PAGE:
Inclusive communication with people on the autism spectrum
– 10 useful tips

Experiential learning: The Challenge of the Year

 

Inclusive communication means sharing information in a way that everybody can understand. When interacting with people on the autism spectre, it is a good idea to know about – and think about – how to make this interaction as effective and enjoyable as possible.

The following suggestions are not general recommendations for how to interact with a “typical” person on the autism spectrum, as no such person exists.

However, they can serve as pointers to think about which can be helpful in figuring out what works for which person.

 

1

USE CLEAR LANGUAGE

DO: Be clear in instruction, by using clear and simple language.

DON’T: Use sarcasm, irony or ambiguous language which can cause confusion.

2

SECURE A QUIET ENVIRONMENT

DO: Ensure that activities take place a in a quiet environment. No people popping in and out of the room, for example.

DON’T: Play music or let other noises distract in the background.

3

APPLY A METHODICAL APPROACH

DO: Be methodical and precise in your approach. “Let’s do x, y and z”.

DON’T: Confuse timelines e.g.., “Perhaps we can do y in-between doing x and z …”.

4

TAKE THE TIME NEEDED

DO: Let people respond in their own time when you have a conversation. Remember that they may have a lot more going on in their mind than just your conversation.

DON’T: Rush them, respond for them or move onto another topic.

5

AVOID SURPRISES

DO: Plan thoroughly in order to avoid last-minute changes. If something is going to change, inform those affected in a clear and calm way as early as possible.

DON’T: Expect people on the autism spectre to easily take in and accommodate surprises.

6

ACCOMMOCATE THE NEEDS

DO: Be mindful of the needs of others. Actively seek to change your approach to accommodate any additional support which a person on the autism spectre might have.

DON’T: Be surprised if you encounter a need that you didn’t expect. Value these as important lessons to be mindful of in the future.

7

TALK THINGS OVER IN TIMES OF BALANCE

DO: Talk about how best to support a person in distress when they have a quiet moment – and feel on top of the situation.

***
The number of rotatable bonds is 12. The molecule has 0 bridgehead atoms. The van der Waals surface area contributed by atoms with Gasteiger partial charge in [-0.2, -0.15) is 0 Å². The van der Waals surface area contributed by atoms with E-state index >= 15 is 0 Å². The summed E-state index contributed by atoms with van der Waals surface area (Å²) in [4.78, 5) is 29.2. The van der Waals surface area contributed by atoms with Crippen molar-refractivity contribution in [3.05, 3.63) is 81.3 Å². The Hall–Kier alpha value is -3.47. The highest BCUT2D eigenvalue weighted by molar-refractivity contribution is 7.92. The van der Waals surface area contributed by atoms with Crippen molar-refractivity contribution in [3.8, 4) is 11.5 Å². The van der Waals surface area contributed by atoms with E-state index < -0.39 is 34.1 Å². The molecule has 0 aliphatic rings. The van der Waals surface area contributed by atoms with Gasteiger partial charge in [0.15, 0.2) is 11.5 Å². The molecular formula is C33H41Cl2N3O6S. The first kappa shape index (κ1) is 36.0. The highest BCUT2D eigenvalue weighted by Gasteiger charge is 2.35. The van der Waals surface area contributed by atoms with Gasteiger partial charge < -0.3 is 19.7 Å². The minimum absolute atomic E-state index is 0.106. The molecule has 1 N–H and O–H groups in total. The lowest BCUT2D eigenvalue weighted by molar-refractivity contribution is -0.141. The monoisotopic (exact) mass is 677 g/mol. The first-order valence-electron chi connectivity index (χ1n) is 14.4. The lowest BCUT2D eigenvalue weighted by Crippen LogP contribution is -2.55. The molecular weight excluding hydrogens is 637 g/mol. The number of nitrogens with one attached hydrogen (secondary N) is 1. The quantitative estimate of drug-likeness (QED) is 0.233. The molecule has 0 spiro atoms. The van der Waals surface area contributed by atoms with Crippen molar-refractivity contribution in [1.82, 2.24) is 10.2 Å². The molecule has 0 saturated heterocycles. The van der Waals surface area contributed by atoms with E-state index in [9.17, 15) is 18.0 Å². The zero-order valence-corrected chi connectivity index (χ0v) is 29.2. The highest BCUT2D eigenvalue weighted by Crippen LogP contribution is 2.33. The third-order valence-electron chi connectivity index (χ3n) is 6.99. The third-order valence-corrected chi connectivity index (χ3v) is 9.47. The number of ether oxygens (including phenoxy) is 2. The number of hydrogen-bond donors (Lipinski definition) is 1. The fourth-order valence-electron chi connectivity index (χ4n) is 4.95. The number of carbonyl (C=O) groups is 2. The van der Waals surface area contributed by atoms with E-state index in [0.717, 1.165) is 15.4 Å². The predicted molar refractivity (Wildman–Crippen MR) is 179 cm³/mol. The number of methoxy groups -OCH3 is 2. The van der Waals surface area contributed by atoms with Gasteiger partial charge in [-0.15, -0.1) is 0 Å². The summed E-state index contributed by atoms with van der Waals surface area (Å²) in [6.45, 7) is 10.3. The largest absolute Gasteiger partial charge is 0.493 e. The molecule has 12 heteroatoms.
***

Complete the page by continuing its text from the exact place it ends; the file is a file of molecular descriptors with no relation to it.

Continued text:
Talk about what might trigger an adverse reaction and how you can help them cope when they get overwhelmed or agitated?

One person may prefer some time alone whilst another may appreciate a supportive or soothing approach from someone they usually feel at ease.

DON’T: Admonish or question a distressed or agitated person while the outburst lasts. Calmly wait until it’s over and talk about it later. 

8

TAKE BREAKS

 

DO: Ensure people take the breaks they need, in order to provide a rest from the activities. For a person on the autism spectrum, this ‘down-time’ may be particularly beneficial to help them cope with the stresses that social interactions may bring.

 

DON’T: Assume that just because they “seem fine” they are able to assess when they need a break – this is not necessarily so.

9

EXPECT TROUBLE

 

DO: Remember that social situations can be exceptionally challenging for some people on the autism spectre, causing them to act “strange” by ordinary social standards. Stay calm and let it pass.

DON’T: Take offence if a person on the autism spectre is unwittingly rude or inappropriate.

10

ACCEPT & ADAPT

 

DO: Be adaptable and vigilant. Make sure that measures are in place and considerations are made for persons with special needs to function and communicate as well as they can.

 

DON’T: Focus on your own needs – if you have the ability to accommodate someone who has different needs than you – do so with a smile.

Experiential learning

What is Autism Spectrum Disorder?

 

Autism Spectrum Disorder is a complex developmental condition that involves  persistent challenges  in social interaction, speech and nonverbal communication, and restricted/repetitive behaviours. The effects of  ASD and the severity of symptoms are different in each person.

ASD is also known as autism or asperger syndrome or aspergers.

Source: Psychiatry.org

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